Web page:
If you watched the 2014 Winter Olympic Games, you might recognize the name of Steve Holcomb, a US bobsled driver who’s bringing the US team back on top of the sport. This year, Holcomb won bronze in the two-man bobsled, which is the first medal for the U.S. team in that race since 1952. He also won gold for the 4-man bobsled at the Vancouver Olympics, the first medal the US had won in that event since 1948.
While you might be surprised at how long the US went without medalling in bobsledding, you might also be surprised to learn that the Olympian who put us back on top almost didn’t have an Olympic career. That’s because early in his career, Holcomb was diagnosed with a degenerative eye disease called keratoconus.
Keratoconus is caused when the fibers in front part of the eyeball, called the cornea, begin to thin, causing the cornea to lose its round shape and instead bulge into a cone shape. The thinning of these fibers and the bulging of the cornea causes nearsightedness and astigmatism, as well as other symptoms such as halos around light and blurred vision. The disease occurs in an estimated 1 in 2,000 people, according to the National Keratoconus Foundation.
According to a recent article by Fox News, just as Holcomb’s bobsledding career was taking off about ten years ago, he received the devastating diagnosis that he had keratoconus. It turned out that Holcomb had a severe case of the disease that quickly degenerated his eyesight. Just a few years later, Holcomb’s vision was 20/500. He was unable to read even the top line of the vision chart and was basically driving the bobsled by feel, reports his eye surgeon, Dr. Brian Boxer Walcher.
Other eye surgeons had told Holcomb that he would need a corneal transplant, a surgery that takes several years to recover from. The recovery period was so long that it would essentially end his bobsledding career. Overwhelmed by his loss of eyesight and the fear of injuring his teammates due to his poor vision, Holcomb attempted to take his own life.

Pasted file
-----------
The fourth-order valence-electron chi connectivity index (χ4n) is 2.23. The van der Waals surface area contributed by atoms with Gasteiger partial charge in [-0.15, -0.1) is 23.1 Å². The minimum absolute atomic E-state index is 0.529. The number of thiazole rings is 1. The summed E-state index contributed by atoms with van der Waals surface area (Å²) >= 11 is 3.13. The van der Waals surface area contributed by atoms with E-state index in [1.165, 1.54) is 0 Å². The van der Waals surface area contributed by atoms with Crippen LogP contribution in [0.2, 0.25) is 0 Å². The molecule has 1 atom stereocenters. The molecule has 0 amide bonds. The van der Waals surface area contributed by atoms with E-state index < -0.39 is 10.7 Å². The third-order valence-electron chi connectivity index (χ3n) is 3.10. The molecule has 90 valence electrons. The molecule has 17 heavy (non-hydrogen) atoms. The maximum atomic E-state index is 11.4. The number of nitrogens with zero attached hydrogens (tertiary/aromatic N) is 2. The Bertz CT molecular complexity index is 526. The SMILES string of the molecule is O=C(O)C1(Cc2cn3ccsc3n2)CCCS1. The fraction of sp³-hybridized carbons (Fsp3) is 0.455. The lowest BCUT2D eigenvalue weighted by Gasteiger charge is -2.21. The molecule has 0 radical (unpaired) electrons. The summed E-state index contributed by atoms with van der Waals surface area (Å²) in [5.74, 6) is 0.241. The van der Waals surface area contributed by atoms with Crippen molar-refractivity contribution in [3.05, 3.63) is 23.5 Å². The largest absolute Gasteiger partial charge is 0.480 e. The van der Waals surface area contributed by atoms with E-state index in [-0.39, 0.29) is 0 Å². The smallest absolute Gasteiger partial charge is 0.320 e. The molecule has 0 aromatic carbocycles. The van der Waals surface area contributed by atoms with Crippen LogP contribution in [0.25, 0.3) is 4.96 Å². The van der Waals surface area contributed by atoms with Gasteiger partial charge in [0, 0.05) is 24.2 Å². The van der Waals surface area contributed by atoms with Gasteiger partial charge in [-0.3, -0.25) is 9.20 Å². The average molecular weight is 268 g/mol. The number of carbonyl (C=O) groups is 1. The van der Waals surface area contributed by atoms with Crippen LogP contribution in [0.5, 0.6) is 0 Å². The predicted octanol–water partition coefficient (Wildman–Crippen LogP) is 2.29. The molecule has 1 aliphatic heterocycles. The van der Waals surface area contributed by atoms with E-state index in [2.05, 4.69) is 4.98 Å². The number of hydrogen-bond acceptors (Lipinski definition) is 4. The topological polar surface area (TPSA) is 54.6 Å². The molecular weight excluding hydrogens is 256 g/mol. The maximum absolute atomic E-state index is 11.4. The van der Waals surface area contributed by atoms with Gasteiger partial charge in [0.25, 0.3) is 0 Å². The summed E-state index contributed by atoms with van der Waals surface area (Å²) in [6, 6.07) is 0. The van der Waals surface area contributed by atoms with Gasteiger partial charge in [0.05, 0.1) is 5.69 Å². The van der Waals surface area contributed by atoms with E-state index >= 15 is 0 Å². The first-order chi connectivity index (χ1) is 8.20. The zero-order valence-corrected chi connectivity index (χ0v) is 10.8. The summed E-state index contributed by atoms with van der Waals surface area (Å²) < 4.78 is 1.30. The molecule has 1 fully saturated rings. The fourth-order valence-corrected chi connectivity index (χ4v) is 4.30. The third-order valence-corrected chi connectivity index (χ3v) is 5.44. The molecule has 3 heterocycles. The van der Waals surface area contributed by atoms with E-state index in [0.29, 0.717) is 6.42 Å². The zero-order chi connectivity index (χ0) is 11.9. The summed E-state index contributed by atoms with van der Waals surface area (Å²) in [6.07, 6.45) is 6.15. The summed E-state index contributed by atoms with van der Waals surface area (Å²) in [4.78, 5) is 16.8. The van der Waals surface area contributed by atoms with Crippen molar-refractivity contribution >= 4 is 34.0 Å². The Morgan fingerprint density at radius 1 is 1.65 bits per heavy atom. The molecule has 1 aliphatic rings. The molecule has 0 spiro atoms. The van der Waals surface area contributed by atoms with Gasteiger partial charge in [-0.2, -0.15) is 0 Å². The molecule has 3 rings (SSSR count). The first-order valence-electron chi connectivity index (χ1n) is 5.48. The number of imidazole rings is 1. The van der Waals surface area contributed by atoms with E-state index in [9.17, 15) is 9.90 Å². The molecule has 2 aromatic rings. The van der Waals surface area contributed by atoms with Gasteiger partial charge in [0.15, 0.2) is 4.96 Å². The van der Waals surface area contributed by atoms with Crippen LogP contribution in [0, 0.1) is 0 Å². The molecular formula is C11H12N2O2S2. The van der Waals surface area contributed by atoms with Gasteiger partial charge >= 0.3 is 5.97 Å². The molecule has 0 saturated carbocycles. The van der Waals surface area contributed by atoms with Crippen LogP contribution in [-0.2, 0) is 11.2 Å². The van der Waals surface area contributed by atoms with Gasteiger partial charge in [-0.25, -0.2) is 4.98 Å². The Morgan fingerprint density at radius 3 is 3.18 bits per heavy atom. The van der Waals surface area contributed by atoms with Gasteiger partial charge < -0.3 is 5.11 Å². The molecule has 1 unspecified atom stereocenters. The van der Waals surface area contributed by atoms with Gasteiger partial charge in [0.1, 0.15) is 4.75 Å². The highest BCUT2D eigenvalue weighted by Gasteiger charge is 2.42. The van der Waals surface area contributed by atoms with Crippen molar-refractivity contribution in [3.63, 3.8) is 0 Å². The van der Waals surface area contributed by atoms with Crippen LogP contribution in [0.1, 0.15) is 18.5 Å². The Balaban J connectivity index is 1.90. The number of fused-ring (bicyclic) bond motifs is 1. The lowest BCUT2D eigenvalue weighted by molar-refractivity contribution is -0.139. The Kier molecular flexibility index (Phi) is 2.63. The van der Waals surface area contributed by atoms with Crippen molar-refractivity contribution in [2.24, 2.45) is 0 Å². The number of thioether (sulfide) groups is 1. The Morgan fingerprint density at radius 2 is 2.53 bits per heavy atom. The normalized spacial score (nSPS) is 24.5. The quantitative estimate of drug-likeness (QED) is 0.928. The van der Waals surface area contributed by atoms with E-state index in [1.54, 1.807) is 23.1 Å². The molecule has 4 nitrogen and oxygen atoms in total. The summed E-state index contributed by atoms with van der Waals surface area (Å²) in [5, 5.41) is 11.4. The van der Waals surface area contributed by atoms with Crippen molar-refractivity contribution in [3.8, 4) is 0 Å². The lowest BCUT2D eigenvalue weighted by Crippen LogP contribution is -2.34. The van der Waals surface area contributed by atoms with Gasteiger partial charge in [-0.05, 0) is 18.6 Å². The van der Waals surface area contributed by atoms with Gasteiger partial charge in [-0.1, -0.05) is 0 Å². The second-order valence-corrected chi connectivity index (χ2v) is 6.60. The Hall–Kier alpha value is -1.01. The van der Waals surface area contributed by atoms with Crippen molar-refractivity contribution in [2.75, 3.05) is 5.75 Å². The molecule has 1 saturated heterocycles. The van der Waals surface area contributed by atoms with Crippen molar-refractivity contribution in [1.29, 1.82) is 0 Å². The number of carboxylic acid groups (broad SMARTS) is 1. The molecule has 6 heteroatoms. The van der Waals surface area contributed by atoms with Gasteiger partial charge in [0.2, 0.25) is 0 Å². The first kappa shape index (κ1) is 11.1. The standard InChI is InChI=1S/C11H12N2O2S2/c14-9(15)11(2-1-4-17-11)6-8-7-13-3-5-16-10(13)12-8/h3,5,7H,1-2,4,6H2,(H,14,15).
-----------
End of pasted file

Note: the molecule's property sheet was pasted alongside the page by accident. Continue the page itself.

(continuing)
Fortunately, Holcomb survived his suicide attempt and was soon introduced to Boxer Walcher who offered Holcomb an alternative to corneal transplants, an experimental procedure called corneal cross-linking. In corneal cross-linking, the cornea of the eye is coated with vitamins, including riboflavin, that aim to strengthen the corneal fibers and reverse conical bulge.
The procedure, in use since 1999 according to the Cleveland Eye Clinic, only takes a couple of hours or less and sometimes results in immediate improvements in vision. Holcomb decided to undergo the procedure, along with having contacts implanted in his eyes. According to Boxer Walcher, Holcomb was able to see better than he had in years after the procedure.
A year later, Holcomb went on to win gold at the Vancouver Olympics.
The type of corneal cross-linking Holcomb underwent is called the Holcomb C3-R. All types of corneal cross-linking are deemed experimental and are still undergoing clinical trials in the United States. The Cleveland Eye Clinic, which is performing clinic trials of corneal cross-linking, notes that the procedure is being performed already in over 400 eye clinics across the world.
While you may not have keratoconus, Holcomb’s story should serve as inspiration for everyone who might be struggling with a vision problem in private. Holcomb’s story reminds us that most eye disorders, even the most serious ones, often have a variety of solutions, if only you seek out the help of a good ophthalmologist.